August 11, 2016

The Death We Deserve*


Seek for poetry
in the crooked lines of cars
that harass the streets day in
day out,                       and
                        you will fail
poetry is dead.

I run over it one more time
to ensure its death, so that it will
finally stop spreading fear towards
everything that is not
everything that does not
bring us to tears.

There is no place for poetry in
a city reigned by those who
do not know how
to see
in and through their own


If announcing the death of poetry is the only way to make life possible for it again, we must, by all means, scream at the top of our lungs: “POETRY IS DEAD!” Because if we keep pretending to nurture poetry by using it as an instrument to play the music of our denials and naivety, we might as well pull the trigger.

So long as we continue to impose our vulnerability, or even our idea of vulnerability, onto poetry, we will not be able to move forward. We should not turn to poetry because we refuse to face the demons of our demons. Poetry is neither a trashcan nor a safe haven. It is not a vessel for delusions. Poetry is not, and never has been, afraid of the truth and its array of flavours. Poetry is incapable of feeling, of admiring its own reflection, of expressing itself, of interpreting itself, of understanding itself, of doubting itself, of kissing passionately, of killing.

Poetry, on its own, is nothing. But so are we. Without the truths that constantly demand for our acceptance and resistance, we are nothing.


We always speak of language as if it were the sole cure to our individual or collective confusion and ignorance. But look at how many misunderstandings continue to occur because of language—or rather, because of our limited understanding of it. It is an irony that the most complex human invention is also that one that further complicates human interaction, with only sporadic instances of clarity.

Jack Gilbert wrote, “How astonishing it is that language can almost mean, and / frightening that it does not quite,” (“The Forgotten Dialect of the Heart” 1-2). Language, like every other man-made innovation, is imperfect. It is incompatible with the boundaries of perfection. But this seemingly disappointing element is also its essence—one that reveals language’s striking similarity with poetry. Poetry, like language, also defies finality and the Absolute. Both have gaps—not “missing pieces”—that are not only built into their design, but also define their neglected purpose.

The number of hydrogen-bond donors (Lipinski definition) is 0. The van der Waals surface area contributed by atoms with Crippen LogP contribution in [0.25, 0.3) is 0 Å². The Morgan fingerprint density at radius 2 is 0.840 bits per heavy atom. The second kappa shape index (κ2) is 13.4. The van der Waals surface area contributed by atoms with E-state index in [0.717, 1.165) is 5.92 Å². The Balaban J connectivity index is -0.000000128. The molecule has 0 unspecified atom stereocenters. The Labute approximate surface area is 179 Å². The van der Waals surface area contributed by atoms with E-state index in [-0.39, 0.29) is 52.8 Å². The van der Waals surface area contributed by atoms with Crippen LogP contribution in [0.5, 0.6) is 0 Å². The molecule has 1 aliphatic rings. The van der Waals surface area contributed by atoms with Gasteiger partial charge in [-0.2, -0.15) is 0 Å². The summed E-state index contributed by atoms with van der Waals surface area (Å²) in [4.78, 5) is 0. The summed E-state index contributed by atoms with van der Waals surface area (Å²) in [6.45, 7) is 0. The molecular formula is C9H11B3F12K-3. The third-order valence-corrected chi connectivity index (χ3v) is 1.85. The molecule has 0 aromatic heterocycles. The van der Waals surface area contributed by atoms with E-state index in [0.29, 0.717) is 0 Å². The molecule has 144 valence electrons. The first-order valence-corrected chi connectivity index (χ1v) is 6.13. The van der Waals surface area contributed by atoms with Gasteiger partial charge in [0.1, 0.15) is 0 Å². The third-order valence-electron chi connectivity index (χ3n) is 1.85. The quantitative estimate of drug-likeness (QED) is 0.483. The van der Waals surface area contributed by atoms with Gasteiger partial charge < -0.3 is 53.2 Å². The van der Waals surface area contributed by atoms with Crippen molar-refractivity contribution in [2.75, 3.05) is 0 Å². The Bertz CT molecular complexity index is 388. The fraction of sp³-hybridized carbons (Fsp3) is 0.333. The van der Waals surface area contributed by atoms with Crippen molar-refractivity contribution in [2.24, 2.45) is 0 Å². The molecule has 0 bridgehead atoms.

These gaps are empty spaces—spaces inhabited by nothing—that actually contribute to a possible wholeness: the possibility of true understanding. Language and poetry have the capacity to fill with gaps. 


Poetry, in complete isolation, is nothing. But the moment we stop treating it as if it came out of thin air, it will become more than lines of tired metaphors and emotional excess. It exists between and within the details of our material reality that, whether we like it or not, are not and cannot always be beautiful. Poetry emerges from the struggles of life as well as the struggles of language. The poet’s main responsibility lies in articulating those struggles despite the challenges posed by language. Poetry does not need to be fabricated, but it must be developed in a manner that leaves it unscathed by expectation, romanticization and denial.  


Searching for beauty and perfection where they do not exist only shows a desperate need to escape reality, to turn a blind eye to the reality of things in their glorious insignificance. One cannot squeeze a rock in order to get a fresh glass of juice. There is no use in poeticizing our surroundings if we must sacrifice our ability and willingness to distinguish between what we wish were true, what is true, and what is true but continues to stifle us, and therefore needs to be changed.

Until we dare to determine a realistic starting point, the only part of poetry we deserve is its death.

*The first version of this piece was published under a pen name.